By adhering to your branding, you can ensure the look and feel of your online listings and social media will mirror that of your business website.

Check with photo subjects before posting.

Not everyone is comfortable with their image being posted online or used to help promote a business, so always check with the subjects before taking photos.

This includes staff members as well as clients and customers who appear in photos. Some may be happy for you to post photos but only if their face is not showing, while some may prefer not to be captured in a photo at all.

Be mindful of each individual’s wishes, and consider offering free or discounted products or services for customers who are happy to appear in imagery for your brand.

Know your camera angles.

For those new to taking photos, a good place to start is to learn the basics about camera angles. These are simply a number of angles from which you can take each photo, and that can highlight certain aspects of the subject, create a certain mood, or simply add diversity and interest to your collection of images.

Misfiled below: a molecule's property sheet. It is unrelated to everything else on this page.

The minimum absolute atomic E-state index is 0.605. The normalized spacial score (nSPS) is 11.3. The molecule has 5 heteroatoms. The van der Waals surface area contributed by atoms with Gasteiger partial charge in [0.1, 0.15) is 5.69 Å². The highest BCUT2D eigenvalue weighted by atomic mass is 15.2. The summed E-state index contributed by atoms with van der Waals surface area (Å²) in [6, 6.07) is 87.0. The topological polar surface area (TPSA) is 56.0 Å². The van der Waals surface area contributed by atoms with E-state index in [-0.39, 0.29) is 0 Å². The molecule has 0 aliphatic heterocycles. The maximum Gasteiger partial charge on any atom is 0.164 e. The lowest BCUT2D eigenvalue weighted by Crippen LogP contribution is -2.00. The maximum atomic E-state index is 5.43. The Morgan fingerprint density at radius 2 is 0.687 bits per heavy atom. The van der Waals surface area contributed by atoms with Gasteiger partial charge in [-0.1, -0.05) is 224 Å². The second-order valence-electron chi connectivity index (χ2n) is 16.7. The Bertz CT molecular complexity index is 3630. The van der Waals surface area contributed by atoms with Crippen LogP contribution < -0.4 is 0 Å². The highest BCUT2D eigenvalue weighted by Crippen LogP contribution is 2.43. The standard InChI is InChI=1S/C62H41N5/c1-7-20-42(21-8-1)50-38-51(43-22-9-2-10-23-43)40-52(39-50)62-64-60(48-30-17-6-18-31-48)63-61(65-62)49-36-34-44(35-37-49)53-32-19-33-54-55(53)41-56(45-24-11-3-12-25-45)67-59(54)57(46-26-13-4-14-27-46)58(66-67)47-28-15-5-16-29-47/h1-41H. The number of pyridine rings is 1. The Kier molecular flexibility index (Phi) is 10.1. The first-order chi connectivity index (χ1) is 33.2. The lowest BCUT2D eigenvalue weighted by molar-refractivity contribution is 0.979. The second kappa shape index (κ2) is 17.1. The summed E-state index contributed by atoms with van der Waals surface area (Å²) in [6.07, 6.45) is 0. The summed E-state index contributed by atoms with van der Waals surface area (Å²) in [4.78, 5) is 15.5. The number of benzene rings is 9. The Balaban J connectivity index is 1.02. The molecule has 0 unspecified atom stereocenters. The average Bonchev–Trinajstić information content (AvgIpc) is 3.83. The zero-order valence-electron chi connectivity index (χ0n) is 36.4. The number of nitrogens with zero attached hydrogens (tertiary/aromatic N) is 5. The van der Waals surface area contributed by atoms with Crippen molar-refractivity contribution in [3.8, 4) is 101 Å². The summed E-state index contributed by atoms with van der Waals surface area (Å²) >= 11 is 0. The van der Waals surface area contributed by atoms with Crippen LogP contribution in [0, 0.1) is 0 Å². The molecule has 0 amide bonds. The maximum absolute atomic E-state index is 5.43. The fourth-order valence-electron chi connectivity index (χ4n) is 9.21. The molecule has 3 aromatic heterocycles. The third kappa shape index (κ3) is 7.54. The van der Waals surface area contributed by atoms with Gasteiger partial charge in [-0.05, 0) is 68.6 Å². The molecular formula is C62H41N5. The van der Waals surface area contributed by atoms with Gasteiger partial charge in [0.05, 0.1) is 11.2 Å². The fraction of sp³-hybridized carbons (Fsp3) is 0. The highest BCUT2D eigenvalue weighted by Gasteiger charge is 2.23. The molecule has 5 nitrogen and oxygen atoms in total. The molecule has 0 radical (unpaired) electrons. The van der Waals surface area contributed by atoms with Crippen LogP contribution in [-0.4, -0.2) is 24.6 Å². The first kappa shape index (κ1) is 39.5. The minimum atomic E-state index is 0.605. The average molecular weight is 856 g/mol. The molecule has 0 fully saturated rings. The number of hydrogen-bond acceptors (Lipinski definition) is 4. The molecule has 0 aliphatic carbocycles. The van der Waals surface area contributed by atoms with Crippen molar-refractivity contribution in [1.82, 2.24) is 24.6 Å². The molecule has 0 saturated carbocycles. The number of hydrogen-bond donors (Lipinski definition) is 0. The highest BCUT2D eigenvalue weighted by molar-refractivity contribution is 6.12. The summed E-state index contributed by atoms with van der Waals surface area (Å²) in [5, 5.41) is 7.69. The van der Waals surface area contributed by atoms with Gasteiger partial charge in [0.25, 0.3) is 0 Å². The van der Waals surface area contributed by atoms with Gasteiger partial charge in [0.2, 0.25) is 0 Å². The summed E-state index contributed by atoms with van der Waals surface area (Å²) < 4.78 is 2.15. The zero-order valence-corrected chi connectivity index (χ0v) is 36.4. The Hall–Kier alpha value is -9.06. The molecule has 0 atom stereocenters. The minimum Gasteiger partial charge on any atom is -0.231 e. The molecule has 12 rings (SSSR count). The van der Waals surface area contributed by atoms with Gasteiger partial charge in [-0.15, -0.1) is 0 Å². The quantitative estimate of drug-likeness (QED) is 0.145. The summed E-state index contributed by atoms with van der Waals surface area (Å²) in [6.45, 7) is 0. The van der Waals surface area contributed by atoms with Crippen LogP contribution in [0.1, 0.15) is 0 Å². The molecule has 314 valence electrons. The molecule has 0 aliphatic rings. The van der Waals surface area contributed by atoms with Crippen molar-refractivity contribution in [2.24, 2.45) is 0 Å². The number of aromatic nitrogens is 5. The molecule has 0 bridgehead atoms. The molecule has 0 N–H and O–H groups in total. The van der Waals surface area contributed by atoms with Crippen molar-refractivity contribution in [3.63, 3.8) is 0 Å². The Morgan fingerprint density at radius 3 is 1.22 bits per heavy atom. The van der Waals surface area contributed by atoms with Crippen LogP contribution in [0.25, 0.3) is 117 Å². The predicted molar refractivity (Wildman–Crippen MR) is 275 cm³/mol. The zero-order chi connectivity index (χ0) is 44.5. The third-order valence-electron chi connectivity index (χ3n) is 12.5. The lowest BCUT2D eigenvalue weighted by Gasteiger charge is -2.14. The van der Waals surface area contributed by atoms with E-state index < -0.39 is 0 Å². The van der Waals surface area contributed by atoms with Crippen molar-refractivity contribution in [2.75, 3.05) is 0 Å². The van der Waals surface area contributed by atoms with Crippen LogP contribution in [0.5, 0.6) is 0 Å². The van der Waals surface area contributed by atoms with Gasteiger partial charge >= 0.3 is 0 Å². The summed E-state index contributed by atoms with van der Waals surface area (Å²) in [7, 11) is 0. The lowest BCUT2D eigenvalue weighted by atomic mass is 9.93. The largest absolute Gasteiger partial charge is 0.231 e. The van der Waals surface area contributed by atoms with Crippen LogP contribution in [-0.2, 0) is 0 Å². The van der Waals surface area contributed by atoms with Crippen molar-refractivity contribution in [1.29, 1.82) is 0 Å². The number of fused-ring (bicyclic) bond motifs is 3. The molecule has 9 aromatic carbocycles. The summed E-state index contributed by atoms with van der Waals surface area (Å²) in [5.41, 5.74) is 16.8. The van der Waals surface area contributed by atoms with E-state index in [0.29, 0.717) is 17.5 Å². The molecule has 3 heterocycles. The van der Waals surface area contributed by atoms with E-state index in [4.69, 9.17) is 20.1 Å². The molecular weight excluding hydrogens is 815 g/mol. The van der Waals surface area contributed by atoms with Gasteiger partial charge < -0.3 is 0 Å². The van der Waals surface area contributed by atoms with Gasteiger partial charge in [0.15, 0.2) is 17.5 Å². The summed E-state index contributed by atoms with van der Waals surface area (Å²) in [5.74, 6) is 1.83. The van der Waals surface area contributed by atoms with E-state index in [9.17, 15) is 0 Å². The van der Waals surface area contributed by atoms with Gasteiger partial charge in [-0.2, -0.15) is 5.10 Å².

Here are the key camera angles to know:

  • High angle: Where the camera is at a higher point than the subject, but not directly above
  • Low angle: Where the camera is at a lower point than the subject, but not directly below
  • Bird’s eye view: Where the camera is directly above the subject
  • Face-to-face: Where the camera is directly in front of the subject at eye level
  • Worm’s eye view: Where the camera is directly below the subject

Experiment with the different angles to find what looks best for your business.

Some angles are popular for certain types of photos, such as bird’s eye view angles for food, and face-to-face images for staff profiles. You can get creative and subvert these expectations to try to stand out from the crowd (which can be used as a branding tool), or follow the usual norms to highlight your products and services in an easily understandable and expected fashion.

If you don’t yet have a business online directory listing with Yellow, be sure to get started with your Yellow listing and use these tips to load the best images for your business.